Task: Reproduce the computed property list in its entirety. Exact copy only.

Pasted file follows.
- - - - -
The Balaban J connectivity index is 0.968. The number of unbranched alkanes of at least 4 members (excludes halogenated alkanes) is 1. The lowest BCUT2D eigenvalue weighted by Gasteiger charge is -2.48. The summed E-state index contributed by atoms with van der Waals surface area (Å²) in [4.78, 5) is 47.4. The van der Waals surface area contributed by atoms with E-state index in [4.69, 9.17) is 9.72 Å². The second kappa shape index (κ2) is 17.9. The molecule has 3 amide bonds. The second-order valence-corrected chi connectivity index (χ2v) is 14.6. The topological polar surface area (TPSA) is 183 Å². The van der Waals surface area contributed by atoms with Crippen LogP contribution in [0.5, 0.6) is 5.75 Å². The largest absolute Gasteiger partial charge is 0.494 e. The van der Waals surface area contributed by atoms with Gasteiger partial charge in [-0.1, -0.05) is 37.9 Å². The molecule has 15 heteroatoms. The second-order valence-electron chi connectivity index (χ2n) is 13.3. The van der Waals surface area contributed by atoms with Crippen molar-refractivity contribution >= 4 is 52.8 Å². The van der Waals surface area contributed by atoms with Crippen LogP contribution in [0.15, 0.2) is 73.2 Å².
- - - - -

The Balaban J connectivity index is 0.968. The number of unbranched alkanes of at least 4 members (excludes halogenated alkanes) is 1. The lowest BCUT2D eigenvalue weighted by Gasteiger charge is -2.48. The summed E-state index contributed by atoms with van der Waals surface area (Å²) in [4.78, 5) is 47.4. The van der Waals surface area contributed by atoms with E-state index in [4.69, 9.17) is 9.72 Å². The second kappa shape index (κ2) is 17.9. The molecule has 3 amide bonds. The second-order valence-corrected chi connectivity index (χ2v) is 14.6. The topological polar surface area (TPSA) is 183 Å². The van der Waals surface area contributed by atoms with Crippen LogP contribution in [0.5, 0.6) is 5.75 Å². The largest absolute Gasteiger partial charge is 0.494 e. The van der Waals surface area contributed by atoms with Gasteiger partial charge in [-0.1, -0.05) is 37.9 Å². The molecule has 15 heteroatoms. The second-order valence-electron chi connectivity index (χ2n) is 13.3. The van der Waals surface area contributed by atoms with Crippen molar-refractivity contribution >= 4 is 52.8 Å². The van der Waals surface area contributed by atoms with Crippen LogP contribution in [0.15, 0.2) is 73.2 Å².